Silicon Motion's upcoming SM2256 controller was designed exclusively to usher in the TLC era, and today we saw the controller working inside this laptop with Samsung TLC flash. At this time only two companies selling to the channel use Samsung NAND flash - Samsung and Seagate.
Samsung already has two existing low cost consumer SSD products on the market with 3bit per cell flash, the 840 EVO and 850 EVO. This leaves us to wonder why Silicon Motion would spend valuable engineering resources with Samsung TLC NAND. Enter Seagate and the the company's strategic alliance with Samsung for guaranteed Samsung flash, as seen with the Seagate 1200 SSD. Did we inadvertently just capture a quick look at what may be an early test of a Seagate consumer SSD that uses a Silicon Motion controller today?
A rumor floating around CES 2015 is that Intel will soon announce a low cost consumer SSD that also uses a Silicon Motion controller. Intel didn't invest with Micron in 16nm lithography manufacturing, choosing instead to bring in SK Hynix flash as a stopgap until the IMFT (Intel Micron Flash Technology) 3D NAND transition takes place sometime in mid to late 2015. Today we observed a Silicon Motion SM2256 controller paired with SK Hynix TLC NAND flash. SK Hynix acquired Link_A_Media Devices more than two years ago, but from a finished product point of view, the LAMD products have stalled.
In summary, not only do we feel we've caught a glimpse of a Seagate product, but also a potential product for Intel as well.
CES 2015 - Over the last year we've often discussed Silicon Motion's rise in the SSD controller space. The fabless semiconductor's SM2246EN controller was well received, first by smaller SSD manufacturers, and now by NAND flash fabs.
This week, SanDisk announced the new SSD Plus that is priced less than $70 in 128GB. The SSD Plus won't break any performance records but is clearly designed to break price barriers. SanDisk didn't brief media before introducing the SSD Plus at Storage Visions 2015, but since that time we've learned that Silicon Motion is inside with a custom variant of the SM2246EN controller.
Getting one NAND fab company to use your controller is a big step for a controller maker that was virtually unheard of one year ago. Getting two is big news for investors. Just days after the SanDisk announcement, Crucial, a division of Lexar and also a NAND flash manufacturer, announced the new BX100. Again, this new low cost consumer SSD with 16nm MLC flash is managed by a Silicon Motion SM2246EN controller.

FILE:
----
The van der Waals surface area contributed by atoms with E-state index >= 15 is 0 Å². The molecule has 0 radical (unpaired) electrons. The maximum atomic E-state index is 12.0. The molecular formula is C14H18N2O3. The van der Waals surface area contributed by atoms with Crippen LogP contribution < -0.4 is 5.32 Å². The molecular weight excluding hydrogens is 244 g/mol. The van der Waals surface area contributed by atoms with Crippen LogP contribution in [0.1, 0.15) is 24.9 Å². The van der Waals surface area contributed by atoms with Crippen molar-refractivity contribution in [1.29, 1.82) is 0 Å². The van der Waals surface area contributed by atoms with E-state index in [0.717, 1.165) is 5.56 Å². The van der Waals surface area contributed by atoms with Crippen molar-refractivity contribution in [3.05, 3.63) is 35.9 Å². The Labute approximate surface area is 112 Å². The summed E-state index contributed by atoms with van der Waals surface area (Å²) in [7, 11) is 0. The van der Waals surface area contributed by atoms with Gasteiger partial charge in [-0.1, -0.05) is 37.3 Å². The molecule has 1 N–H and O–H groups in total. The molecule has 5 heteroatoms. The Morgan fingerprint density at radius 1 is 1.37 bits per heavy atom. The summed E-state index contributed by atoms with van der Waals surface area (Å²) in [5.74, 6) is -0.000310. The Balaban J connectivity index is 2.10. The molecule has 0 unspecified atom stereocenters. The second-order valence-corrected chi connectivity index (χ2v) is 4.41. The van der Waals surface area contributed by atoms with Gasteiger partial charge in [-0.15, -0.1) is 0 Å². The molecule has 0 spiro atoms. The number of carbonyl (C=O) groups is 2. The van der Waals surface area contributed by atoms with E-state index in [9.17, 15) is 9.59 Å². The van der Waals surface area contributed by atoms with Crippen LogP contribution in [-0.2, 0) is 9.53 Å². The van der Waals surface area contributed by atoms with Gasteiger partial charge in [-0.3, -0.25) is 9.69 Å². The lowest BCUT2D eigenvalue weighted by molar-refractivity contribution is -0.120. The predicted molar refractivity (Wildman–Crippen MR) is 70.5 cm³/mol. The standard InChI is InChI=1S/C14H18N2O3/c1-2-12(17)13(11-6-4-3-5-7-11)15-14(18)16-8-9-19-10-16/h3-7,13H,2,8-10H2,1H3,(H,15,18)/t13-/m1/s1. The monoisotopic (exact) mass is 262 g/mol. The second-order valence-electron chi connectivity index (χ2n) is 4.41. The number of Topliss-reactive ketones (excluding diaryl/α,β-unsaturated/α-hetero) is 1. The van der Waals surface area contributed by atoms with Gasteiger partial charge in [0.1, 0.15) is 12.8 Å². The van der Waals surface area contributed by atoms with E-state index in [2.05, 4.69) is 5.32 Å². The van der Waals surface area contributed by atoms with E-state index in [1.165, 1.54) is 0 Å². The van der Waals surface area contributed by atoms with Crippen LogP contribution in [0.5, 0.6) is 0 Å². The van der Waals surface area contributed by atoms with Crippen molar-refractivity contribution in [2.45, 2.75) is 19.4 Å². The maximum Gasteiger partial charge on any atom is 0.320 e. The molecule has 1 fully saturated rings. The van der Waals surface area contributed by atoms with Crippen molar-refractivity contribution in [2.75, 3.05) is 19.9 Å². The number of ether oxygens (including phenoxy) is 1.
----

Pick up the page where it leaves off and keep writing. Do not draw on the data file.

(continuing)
They say when it comes it comes in threes. Analysts have recently come forward to state that Intel, a partner with Micron/Crucial/Lexar, has chosen a Silicon Motion controller for an unannounced consumer SSD that should break cover in the coming months. Most likely Intel will brand the new product in the 300 Series family, a low cost series that again is designed to increase the adoption rate of solid state storage technology, replacing mechanical hard drives.
None of this is all that radical when you know the history of the SSD market. SandForce quickly came to power but acquisitions and long product delays have left the door open for Silicon Motion to get a foot in the door. Now that Silicon Motion is sitting at the table, we think the real objective is for the company to use SM2246EN as a stepping stone for SM2256, a flash controller that takes advantage of new 3bit per cell technology that will further reduce the cost of solid state storage technology to consumers.
At this time, the NAND flash fab companies are also focusing engineering resources on high margin enterprise products. SMI provides reference designs, controller hardware, and firmware. This provides a low 4-month turn around, speeding time to market, which is opening more doors for the company.